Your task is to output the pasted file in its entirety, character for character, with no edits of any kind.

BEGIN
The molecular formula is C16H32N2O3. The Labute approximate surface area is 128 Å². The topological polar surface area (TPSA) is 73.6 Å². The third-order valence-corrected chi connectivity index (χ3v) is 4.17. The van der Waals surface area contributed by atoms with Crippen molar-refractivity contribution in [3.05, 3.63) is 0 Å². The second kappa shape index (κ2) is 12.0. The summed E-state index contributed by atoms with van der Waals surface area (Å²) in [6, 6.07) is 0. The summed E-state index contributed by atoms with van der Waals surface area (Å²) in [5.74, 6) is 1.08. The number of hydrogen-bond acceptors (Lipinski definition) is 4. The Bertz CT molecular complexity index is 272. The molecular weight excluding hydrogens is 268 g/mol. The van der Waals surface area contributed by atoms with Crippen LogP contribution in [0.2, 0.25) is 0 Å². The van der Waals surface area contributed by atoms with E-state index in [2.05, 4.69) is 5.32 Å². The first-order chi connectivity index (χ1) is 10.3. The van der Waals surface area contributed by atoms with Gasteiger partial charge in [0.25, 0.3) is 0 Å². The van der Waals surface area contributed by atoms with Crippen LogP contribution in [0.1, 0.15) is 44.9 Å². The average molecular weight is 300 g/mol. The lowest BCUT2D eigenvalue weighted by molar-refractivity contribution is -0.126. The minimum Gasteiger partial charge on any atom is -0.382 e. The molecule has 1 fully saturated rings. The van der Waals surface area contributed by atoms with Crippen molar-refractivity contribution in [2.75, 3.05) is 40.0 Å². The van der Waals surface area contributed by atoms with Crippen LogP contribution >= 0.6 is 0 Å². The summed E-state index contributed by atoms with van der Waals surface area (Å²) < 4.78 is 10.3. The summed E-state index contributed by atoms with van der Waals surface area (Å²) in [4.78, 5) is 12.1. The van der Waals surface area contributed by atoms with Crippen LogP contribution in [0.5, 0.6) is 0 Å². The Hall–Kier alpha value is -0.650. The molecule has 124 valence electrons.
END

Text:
The molecular formula is C16H32N2O3. The Labute approximate surface area is 128 Å². The topological polar surface area (TPSA) is 73.6 Å². The third-order valence-corrected chi connectivity index (χ3v) is 4.17. The van der Waals surface area contributed by atoms with Crippen molar-refractivity contribution in [3.05, 3.63) is 0 Å². The second kappa shape index (κ2) is 12.0. The summed E-state index contributed by atoms with van der Waals surface area (Å²) in [6, 6.07) is 0. The summed E-state index contributed by atoms with van der Waals surface area (Å²) in [5.74, 6) is 1.08. The number of hydrogen-bond acceptors (Lipinski definition) is 4. The Bertz CT molecular complexity index is 272. The molecular weight excluding hydrogens is 268 g/mol. The van der Waals surface area contributed by atoms with Crippen LogP contribution in [0.2, 0.25) is 0 Å². The van der Waals surface area contributed by atoms with E-state index in [2.05, 4.69) is 5.32 Å². The first-order chi connectivity index (χ1) is 10.3. The van der Waals surface area contributed by atoms with Gasteiger partial charge in [0.25, 0.3) is 0 Å². The van der Waals surface area contributed by atoms with Crippen LogP contribution in [0.1, 0.15) is 44.9 Å². The average molecular weight is 300 g/mol. The lowest BCUT2D eigenvalue weighted by molar-refractivity contribution is -0.126. The minimum Gasteiger partial charge on any atom is -0.382 e. The molecule has 1 fully saturated rings. The van der Waals surface area contributed by atoms with Crippen molar-refractivity contribution in [2.75, 3.05) is 40.0 Å². The van der Waals surface area contributed by atoms with Crippen LogP contribution >= 0.6 is 0 Å². The summed E-state index contributed by atoms with van der Waals surface area (Å²) < 4.78 is 10.3. The summed E-state index contributed by atoms with van der Waals surface area (Å²) in [4.78, 5) is 12.1. The van der Waals surface area contributed by atoms with Crippen LogP contribution in [0.5, 0.6) is 0 Å². The Hall–Kier alpha value is -0.650. The molecule has 124 valence electrons.